Hank Howls For Strong Women


I’ve been around strong women all my life – my mother, my wife, my fellow inner-city schoolteachers.  Now I work in the library, and all my female colleagues boss me around.  Nobody has to convince me that women are strong.

In literature, TV shows and movies, women, all too often, need rescuing.  This has been changing, but it is still so in way too many cases.

I like novels with strong women in them.  I’m not talking about weightlifters or machine gun molls, not that I want to offend females of that ilk. What I mean are women who tackle problems themselves or work alongside men, as equals, as opposed to waiting for men to help them.  Here are some books that contain women who are strong and independent.


The Red Tent*  by Anita Diamant     This novel follows the biblical story relating the rape of Dinah and the subsequent revenge by her brothers.  Following that event, Diamant has Dinah traveling to Egypt where she gives birth to a son,  finds a new man and reconciles with her brother Joseph, now prime minister of Egypt. The Red Tent is the place to which women who are menstruating or giving birth are banished, and the place where women find mutual support and encouragement.

Divergent*  by Veronica Roth     Set in a near-future dystopian world, characters in this novel must leave their parents at age 16 and join one of five factions in which they will live the rest of their lives. Each faction strives to live by a single core value. To help them decide which to choose, youths take an aptitude test that almost always recommends one faction.  In rare cases test results are inconclusive.  This causes problems.  Though classified as a teen book, it like Hunger Games, is suitable for adults as well.

The Color Purple by Alice Walker     Winner of the Pulitzer Prize and National Book Award, The Color Purple is a frequent target of sensors.  The novel takes place in the 1930′s South and is told in the voice of a 14 year-old girl, Celie, whose father beats and rapes her on a regular basis.  The girl is offered to a man, Mr. Johnson, in matrimony, resulting in a joyless marriage for her.  Celie soon finds herself attracted to Mr. Johnson’s mistress.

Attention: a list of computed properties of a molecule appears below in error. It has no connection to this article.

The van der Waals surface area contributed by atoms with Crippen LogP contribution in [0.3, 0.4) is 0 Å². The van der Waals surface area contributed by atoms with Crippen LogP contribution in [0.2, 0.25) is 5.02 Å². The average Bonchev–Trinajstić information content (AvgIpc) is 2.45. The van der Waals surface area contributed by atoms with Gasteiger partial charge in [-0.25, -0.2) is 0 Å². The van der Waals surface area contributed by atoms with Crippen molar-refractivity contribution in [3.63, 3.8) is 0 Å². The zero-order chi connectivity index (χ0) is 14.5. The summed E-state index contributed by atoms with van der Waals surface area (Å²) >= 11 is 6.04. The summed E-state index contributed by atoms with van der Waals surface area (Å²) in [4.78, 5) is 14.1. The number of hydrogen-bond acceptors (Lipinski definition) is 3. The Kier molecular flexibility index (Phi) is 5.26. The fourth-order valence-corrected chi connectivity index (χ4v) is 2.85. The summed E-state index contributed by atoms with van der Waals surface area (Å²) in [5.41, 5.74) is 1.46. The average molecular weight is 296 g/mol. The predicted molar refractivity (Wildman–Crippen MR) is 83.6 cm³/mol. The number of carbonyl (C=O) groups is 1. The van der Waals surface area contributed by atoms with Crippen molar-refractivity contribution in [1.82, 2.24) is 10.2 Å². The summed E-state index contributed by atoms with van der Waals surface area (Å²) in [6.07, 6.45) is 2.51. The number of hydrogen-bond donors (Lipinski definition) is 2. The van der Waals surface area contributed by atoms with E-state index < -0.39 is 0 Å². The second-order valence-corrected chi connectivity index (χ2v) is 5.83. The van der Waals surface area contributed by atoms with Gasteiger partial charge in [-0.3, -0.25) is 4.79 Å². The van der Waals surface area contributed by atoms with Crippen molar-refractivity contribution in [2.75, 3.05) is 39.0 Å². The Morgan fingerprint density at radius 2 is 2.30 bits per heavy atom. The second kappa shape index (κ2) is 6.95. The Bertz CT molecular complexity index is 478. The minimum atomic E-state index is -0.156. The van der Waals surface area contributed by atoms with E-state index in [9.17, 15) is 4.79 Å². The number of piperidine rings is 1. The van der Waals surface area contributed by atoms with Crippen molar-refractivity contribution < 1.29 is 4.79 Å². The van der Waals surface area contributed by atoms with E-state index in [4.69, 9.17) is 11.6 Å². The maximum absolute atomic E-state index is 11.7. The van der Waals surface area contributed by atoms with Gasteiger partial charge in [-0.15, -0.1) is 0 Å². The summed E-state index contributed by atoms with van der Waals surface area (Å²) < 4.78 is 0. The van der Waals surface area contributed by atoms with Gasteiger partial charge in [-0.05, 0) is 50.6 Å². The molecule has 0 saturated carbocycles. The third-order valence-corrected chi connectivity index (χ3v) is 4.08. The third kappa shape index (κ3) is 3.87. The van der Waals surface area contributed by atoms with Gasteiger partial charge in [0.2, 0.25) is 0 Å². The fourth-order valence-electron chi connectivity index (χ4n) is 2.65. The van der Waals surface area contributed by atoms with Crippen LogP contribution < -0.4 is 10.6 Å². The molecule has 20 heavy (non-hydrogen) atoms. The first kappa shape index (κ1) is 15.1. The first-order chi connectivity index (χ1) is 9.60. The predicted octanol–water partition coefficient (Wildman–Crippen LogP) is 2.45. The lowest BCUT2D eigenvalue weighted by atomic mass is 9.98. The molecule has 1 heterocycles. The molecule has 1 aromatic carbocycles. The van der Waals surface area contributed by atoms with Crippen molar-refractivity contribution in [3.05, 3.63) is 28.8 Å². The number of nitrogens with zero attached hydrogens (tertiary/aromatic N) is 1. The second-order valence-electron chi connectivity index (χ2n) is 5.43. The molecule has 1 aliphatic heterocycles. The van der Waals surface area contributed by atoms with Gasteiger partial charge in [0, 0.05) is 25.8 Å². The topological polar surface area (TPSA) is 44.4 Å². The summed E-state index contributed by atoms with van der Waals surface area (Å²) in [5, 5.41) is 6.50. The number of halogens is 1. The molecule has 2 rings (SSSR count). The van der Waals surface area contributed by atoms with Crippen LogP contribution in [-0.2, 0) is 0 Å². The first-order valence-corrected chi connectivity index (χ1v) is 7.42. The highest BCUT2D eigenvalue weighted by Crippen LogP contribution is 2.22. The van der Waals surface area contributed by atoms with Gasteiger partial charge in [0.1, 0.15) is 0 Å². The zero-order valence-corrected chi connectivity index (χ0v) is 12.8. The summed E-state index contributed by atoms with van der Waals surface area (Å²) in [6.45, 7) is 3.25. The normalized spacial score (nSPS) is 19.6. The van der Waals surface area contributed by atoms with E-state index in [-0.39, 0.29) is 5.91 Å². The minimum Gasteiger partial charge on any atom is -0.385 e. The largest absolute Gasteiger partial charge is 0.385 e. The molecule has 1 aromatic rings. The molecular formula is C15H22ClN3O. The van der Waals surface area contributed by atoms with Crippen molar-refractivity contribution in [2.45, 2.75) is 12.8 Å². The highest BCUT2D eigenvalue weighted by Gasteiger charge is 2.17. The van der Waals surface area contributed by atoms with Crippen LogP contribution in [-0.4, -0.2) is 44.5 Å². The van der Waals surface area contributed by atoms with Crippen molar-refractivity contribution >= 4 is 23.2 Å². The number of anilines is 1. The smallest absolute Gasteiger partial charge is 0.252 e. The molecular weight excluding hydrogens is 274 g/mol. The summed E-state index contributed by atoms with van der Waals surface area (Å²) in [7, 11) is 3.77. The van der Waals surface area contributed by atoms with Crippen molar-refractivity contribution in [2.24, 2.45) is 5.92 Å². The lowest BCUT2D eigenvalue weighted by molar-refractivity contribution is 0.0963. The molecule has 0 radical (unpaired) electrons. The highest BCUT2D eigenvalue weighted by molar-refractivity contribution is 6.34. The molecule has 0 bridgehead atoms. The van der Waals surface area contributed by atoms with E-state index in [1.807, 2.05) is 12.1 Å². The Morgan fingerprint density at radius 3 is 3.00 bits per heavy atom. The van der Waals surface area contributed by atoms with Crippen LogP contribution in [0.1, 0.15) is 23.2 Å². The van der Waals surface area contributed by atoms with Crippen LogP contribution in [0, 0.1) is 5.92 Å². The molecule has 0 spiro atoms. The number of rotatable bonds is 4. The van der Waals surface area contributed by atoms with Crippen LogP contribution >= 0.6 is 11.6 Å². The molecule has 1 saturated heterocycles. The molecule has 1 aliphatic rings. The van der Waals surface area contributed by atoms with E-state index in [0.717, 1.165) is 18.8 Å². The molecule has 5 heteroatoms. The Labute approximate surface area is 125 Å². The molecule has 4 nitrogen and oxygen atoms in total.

Wild: from lost to found on the Pacific Crest Trail by Cheryl Strayed     The 22 year-old author went on an eleven hundred mile hike along the Pacific Crest Trail in an attempt to put her life back together after her mother died and her marriage was destroyed.  Facing a variety of dangers and adventures, Strayed who had no previous backpacking experience, persevered on a journey that “maddened, strengthened and ultimately healed her”.

A Passage to India*  by E. M. Forster     Based on Forster’s experience in the British Raj, this novel takes place in the 1920′s.  It concerns the strained relationship between the British colonists and the native Indians.  Mrs. Moore, a visitor from England, wins the respect of the Indian residents by arranging social events that bring them together as equals with local British inhabitants.  Later, an alleged incident brings accusations and charges are made by a British woman against an Indian man. During the trial, the Indian population place their faith on the testimony of Mrs. Moore.  Don’t let it frighten you,  A Passage to India is widely regarded as one of the top books of the 20th century.